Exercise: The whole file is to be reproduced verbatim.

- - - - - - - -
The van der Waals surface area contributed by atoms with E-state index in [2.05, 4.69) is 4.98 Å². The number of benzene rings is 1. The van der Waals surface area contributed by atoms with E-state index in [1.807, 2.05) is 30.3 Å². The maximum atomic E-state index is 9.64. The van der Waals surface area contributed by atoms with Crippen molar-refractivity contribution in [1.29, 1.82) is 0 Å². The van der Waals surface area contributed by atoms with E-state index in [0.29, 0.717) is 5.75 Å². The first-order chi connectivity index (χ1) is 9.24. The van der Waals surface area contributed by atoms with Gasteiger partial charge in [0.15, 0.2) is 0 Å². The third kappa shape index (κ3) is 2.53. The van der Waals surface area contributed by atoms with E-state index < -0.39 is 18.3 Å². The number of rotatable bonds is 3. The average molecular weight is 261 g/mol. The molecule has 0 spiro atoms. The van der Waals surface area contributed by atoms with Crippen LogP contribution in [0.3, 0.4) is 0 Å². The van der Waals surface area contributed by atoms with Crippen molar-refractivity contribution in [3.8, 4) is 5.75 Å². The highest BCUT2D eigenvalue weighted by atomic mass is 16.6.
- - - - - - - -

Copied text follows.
The van der Waals surface area contributed by atoms with E-state index in [2.05, 4.69) is 4.98 Å². The number of benzene rings is 1. The van der Waals surface area contributed by atoms with E-state index in [1.807, 2.05) is 30.3 Å². The maximum atomic E-state index is 9.64. The van der Waals surface area contributed by atoms with Crippen molar-refractivity contribution in [1.29, 1.82) is 0 Å². The van der Waals surface area contributed by atoms with E-state index in [0.29, 0.717) is 5.75 Å². The first-order chi connectivity index (χ1) is 9.24. The van der Waals surface area contributed by atoms with Gasteiger partial charge in [0.15, 0.2) is 0 Å². The third kappa shape index (κ3) is 2.53. The van der Waals surface area contributed by atoms with E-state index < -0.39 is 18.3 Å². The number of rotatable bonds is 3. The average molecular weight is 261 g/mol. The molecule has 0 spiro atoms. The van der Waals surface area contributed by atoms with Crippen LogP contribution in [0.3, 0.4) is 0 Å². The van der Waals surface area contributed by atoms with Crippen molar-refractivity contribution in [3.8, 4) is 5.75 Å². The highest BCUT2D eigenvalue weighted by atomic mass is 16.6.